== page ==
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Abstracts

Alex Beskos (UCL)

On the Stability of Sequential Monte Carlo Methods in High Dimensions

Sequential Monte Carlo (SMC) methods are nowadays routinely applied in a variety of complex applications: hidden Markov models, dynamical systems, target tracking, control problems, just to name a few.

Whereas SMC methods have been dramatically improved and refined in the last decades, they are still known to suffer from the curse of the

dimensionality: algorithms can sometimes break down exponentially fast with the dimension of the state space. The talk will concentrate on a particular version of SMC and will look at methods that can reduce the asymptotic cost of the algorithms from exponential to quadratic in the dimension of the state space. Explicit asymptotic results will clarify the effect of the dimension at the properties of the algorithm and could in future work provide a platform for algorithmic optimisation.

Nikolaos Kantas (UCL)

Sequential Monte Carlo for an inverse problem related to the Navier-Stokes equations

This talk is about an inverse problem from the area of numerical weather forecasting and data assimilation. In particular we consider the estimation of the initial condition of the two dimensional Navier-Stokes equations defined on a torus, when one obtains Eulerian noisy measurements of the time and space evolving vector field. We will adopt a Bayesian formulation resulting from a particular regularisation that ensures the problem is well posed. Then we will discuss the computational challenges for these high dimensional problems and present a Markov chain Monte Carlo method for computing the posterior numerically, which is currently considered as the golden standard for evaluating various commonly used data assimilation algorithms. Finally, we will show how one can design a Sequential Monte Carlo sampler for this high dimensional application, which in some numerical examples achieves the same accuracy but in a much more efficient manner. This is based on joint work with A. Beskos, A. Jasra and D. Crisan.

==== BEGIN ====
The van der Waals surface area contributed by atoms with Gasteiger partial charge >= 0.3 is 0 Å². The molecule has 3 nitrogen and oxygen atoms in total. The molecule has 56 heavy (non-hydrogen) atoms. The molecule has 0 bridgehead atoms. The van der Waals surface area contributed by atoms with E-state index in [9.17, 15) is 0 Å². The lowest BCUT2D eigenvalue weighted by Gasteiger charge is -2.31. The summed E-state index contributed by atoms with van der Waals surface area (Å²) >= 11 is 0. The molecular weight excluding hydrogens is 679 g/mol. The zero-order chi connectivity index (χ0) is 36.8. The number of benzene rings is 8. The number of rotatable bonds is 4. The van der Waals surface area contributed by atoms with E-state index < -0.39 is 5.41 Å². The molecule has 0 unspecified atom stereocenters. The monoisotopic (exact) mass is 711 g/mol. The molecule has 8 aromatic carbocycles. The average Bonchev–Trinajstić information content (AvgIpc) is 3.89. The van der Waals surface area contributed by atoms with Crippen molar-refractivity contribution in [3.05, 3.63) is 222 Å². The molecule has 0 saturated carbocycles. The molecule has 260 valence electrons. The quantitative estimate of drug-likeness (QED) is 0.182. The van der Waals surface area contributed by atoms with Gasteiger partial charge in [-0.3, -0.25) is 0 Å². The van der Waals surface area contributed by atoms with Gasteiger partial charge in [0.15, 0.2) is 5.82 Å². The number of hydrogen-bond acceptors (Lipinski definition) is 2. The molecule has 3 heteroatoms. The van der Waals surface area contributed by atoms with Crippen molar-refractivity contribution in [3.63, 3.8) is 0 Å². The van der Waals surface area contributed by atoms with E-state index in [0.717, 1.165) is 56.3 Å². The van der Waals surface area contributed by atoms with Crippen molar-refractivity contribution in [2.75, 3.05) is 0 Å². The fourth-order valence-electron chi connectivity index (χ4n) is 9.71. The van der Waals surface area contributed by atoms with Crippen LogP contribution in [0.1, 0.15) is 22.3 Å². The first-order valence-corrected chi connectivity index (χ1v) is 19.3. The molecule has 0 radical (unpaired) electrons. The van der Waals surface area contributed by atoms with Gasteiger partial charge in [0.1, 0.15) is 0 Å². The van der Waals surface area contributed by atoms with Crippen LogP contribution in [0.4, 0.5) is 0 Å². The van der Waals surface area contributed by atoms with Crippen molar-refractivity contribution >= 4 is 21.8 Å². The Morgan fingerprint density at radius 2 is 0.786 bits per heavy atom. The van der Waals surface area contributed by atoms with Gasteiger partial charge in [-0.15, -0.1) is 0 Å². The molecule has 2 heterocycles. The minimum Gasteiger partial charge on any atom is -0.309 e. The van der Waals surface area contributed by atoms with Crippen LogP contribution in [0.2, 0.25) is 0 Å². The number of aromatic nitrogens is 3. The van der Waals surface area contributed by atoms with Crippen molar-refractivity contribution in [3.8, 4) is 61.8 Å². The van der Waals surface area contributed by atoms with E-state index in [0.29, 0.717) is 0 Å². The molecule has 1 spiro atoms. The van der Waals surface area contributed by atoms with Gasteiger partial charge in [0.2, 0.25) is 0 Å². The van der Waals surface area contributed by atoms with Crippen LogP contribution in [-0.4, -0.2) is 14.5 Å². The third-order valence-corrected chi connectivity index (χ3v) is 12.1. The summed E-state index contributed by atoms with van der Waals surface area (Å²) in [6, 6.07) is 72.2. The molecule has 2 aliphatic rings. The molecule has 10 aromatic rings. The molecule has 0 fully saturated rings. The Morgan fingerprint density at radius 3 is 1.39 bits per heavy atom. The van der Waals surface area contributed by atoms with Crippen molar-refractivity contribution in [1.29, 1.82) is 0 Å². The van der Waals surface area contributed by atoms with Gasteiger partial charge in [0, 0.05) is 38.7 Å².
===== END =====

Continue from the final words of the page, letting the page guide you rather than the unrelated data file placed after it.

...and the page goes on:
Ramon Van Handel (Princeton)

Lecture 1: Introduction and overview
Lecture 2: General theory for nondegenerate observations
Lecture 3: Models and phenomena in high dimension
Lecture 4: Applications to particle filtering

Abstract

A problem that arises in many applications is to compute the conditional distributions of stochastic models given observed data. Mathematically, such problems motivate the investigation of probabilistic phenomena that arise from conditioning. While work in this area has a long history dating back at least to D. Blackwell (1957), such problems have still been studied comparatively little in the literature, particularly in infinite-dimensional systems that arise in many areas of interest. The topic has connections to several areas of probability, ergodic theory, measure theory, and statistical mechanics, as well as direct practical implications for the design and analysis of algorithms for nonlinear filtering or data assimilation in high-dimensional systems. In these lectures, I aim to give an overview of some problems in this area with emphasis on the behavior of conditional distributions on large time intervals (ergodicity) and on large spatial scales (decay of correlations). I will outline the existing general theory and its limitations, as well as curious phenomena that arise in high dimension and that remain poorly understood. I will also discuss our initial attempts to leverage conditional ergodicity in space and time for the design of particle filtering algorithms that can avoid the curse of dimensionality.

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RvH, "The stability of conditional Markov processes and Markov chains in random environments", Ann. Probab. 37, 1876-1925 (2009).

RvH, "On the exchange of intersection and supremum of sigma-fields in filtering theory", Israel J. Math. 192, 763-784 (2012).

X. T. Tong and RvH, "Conditional Ergodicity in Infinite Dimension",

arxiv:1208.3182

P. Rebeschini and RvH, "Can local particle filters beat the curse of dimensionality?", arxiv:1301.6585